Monday, May 10, 2010

Assault of the Synths

John Carpenter's taut, excellent low-budget thriller Assault on Precinct 13 ('76) is widely regarded as the director's homage to Howard Hawks' Rio Bravo ('59) in the way that it depicts an honest, upright cop (Austin Stoker) standing up to a lawless street gang to protect an innocent man.

Of course, this is very similar to the way that John Wayne's Sheriff John T. Chance holes up in his jailhouse to fend off bandits trying to bust Joe Burdette out of jail before the Marshall arrives. (Carpenter even edits Assault under the pseudonym of John T. Chance in the credits.)

But while watching it for the first time just a few days ago, the biggest influence that struck me wasn't the 1959 Howard Hawks western but the zombie stylings of George A. Romero.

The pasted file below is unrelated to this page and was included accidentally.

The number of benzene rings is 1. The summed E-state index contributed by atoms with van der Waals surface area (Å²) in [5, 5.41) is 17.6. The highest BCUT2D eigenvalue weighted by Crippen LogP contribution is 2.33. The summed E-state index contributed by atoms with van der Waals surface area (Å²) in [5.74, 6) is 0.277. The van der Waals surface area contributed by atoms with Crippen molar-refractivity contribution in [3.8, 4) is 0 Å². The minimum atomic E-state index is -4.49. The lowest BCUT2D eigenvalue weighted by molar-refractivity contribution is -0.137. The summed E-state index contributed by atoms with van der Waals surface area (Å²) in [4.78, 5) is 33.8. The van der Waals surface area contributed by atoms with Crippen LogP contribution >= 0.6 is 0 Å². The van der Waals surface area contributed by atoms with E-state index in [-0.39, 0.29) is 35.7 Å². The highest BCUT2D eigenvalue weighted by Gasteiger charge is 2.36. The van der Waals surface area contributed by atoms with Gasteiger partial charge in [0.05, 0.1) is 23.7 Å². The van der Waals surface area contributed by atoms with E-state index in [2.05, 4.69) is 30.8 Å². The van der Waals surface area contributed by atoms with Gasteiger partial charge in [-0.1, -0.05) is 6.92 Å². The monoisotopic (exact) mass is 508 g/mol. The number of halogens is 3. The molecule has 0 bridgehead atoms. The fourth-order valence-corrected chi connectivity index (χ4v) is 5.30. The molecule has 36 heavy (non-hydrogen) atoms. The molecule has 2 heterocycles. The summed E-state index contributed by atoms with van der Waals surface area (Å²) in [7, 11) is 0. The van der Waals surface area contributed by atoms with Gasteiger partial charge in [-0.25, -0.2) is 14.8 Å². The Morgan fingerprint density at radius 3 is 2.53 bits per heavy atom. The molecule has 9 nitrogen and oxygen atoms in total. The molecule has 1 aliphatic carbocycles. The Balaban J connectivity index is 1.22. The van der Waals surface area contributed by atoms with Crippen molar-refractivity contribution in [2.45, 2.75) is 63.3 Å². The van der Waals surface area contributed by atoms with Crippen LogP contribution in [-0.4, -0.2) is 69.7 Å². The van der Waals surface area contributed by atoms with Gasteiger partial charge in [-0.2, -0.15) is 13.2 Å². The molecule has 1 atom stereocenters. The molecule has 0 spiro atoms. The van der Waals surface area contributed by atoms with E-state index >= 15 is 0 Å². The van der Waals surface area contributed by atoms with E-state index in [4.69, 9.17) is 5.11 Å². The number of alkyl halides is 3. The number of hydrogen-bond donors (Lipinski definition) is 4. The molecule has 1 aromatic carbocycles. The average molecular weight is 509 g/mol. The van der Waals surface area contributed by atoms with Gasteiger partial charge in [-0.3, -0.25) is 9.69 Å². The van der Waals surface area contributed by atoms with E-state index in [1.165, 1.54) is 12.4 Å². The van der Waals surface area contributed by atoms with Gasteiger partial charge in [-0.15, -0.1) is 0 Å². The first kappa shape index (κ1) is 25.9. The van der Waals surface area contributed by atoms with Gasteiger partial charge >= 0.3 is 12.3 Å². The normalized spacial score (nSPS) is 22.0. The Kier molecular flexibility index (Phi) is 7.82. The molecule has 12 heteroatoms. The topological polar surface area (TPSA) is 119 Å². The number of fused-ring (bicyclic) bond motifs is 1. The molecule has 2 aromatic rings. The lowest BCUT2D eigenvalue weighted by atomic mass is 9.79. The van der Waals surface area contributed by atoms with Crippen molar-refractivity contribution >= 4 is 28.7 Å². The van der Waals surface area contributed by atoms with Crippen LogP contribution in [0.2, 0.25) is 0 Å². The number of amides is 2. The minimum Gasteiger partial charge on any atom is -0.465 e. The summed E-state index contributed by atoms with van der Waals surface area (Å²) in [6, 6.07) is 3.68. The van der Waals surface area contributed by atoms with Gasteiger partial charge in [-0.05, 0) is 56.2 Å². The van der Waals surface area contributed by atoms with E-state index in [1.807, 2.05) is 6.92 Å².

So to no surprise, I noticed a few writings sighting Romero's Night of the Living Dead ('68) as a definite influence and it makes perfect sense. The way that the blood-thirsty mob in Assault on Precinct 13 is depicted as seemingly regenerative, ignorantly persistent and carelessly propulsive, Carpenter is portraying them as essentially sub-human - sacrificial sheep without a regard in the world for their life.

And of course Carpenter's film is full of a carefully protracted opening act and a minimalist synth-soothing 80's aural bath that we've come to expect from the auteuristic maestro of the decade beginning with Precinct in '76 and ending pretty much with Big Trouble in Little China ('86)

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